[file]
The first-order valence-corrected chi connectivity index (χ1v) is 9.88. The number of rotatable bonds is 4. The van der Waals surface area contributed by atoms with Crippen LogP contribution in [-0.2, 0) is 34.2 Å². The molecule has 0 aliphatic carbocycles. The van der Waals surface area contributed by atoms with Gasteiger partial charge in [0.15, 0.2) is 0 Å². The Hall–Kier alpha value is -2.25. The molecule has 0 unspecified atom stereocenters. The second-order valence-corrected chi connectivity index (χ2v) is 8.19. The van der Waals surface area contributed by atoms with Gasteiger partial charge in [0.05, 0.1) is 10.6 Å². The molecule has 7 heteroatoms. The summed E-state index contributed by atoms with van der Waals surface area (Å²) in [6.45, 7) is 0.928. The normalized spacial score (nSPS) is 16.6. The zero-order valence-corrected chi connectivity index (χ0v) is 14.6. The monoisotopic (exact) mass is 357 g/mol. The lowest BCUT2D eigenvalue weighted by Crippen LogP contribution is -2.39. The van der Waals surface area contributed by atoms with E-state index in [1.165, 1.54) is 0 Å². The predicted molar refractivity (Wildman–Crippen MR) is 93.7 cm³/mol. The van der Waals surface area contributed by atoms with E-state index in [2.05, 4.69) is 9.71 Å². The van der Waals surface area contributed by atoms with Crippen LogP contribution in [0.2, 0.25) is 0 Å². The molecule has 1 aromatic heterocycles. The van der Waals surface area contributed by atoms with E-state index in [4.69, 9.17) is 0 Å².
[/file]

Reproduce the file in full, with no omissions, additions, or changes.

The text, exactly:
The first-order valence-corrected chi connectivity index (χ1v) is 9.88. The number of rotatable bonds is 4. The van der Waals surface area contributed by atoms with Crippen LogP contribution in [-0.2, 0) is 34.2 Å². The molecule has 0 aliphatic carbocycles. The van der Waals surface area contributed by atoms with Gasteiger partial charge in [0.15, 0.2) is 0 Å². The Hall–Kier alpha value is -2.25. The molecule has 0 unspecified atom stereocenters. The second-order valence-corrected chi connectivity index (χ2v) is 8.19. The van der Waals surface area contributed by atoms with Gasteiger partial charge in [0.05, 0.1) is 10.6 Å². The molecule has 7 heteroatoms. The summed E-state index contributed by atoms with van der Waals surface area (Å²) in [6.45, 7) is 0.928. The normalized spacial score (nSPS) is 16.6. The zero-order valence-corrected chi connectivity index (χ0v) is 14.6. The monoisotopic (exact) mass is 357 g/mol. The lowest BCUT2D eigenvalue weighted by Crippen LogP contribution is -2.39. The van der Waals surface area contributed by atoms with E-state index in [1.165, 1.54) is 0 Å². The predicted molar refractivity (Wildman–Crippen MR) is 93.7 cm³/mol. The van der Waals surface area contributed by atoms with E-state index in [2.05, 4.69) is 9.71 Å². The van der Waals surface area contributed by atoms with Crippen LogP contribution in [0.2, 0.25) is 0 Å². The molecule has 1 aromatic heterocycles. The van der Waals surface area contributed by atoms with E-state index in [4.69, 9.17) is 0 Å².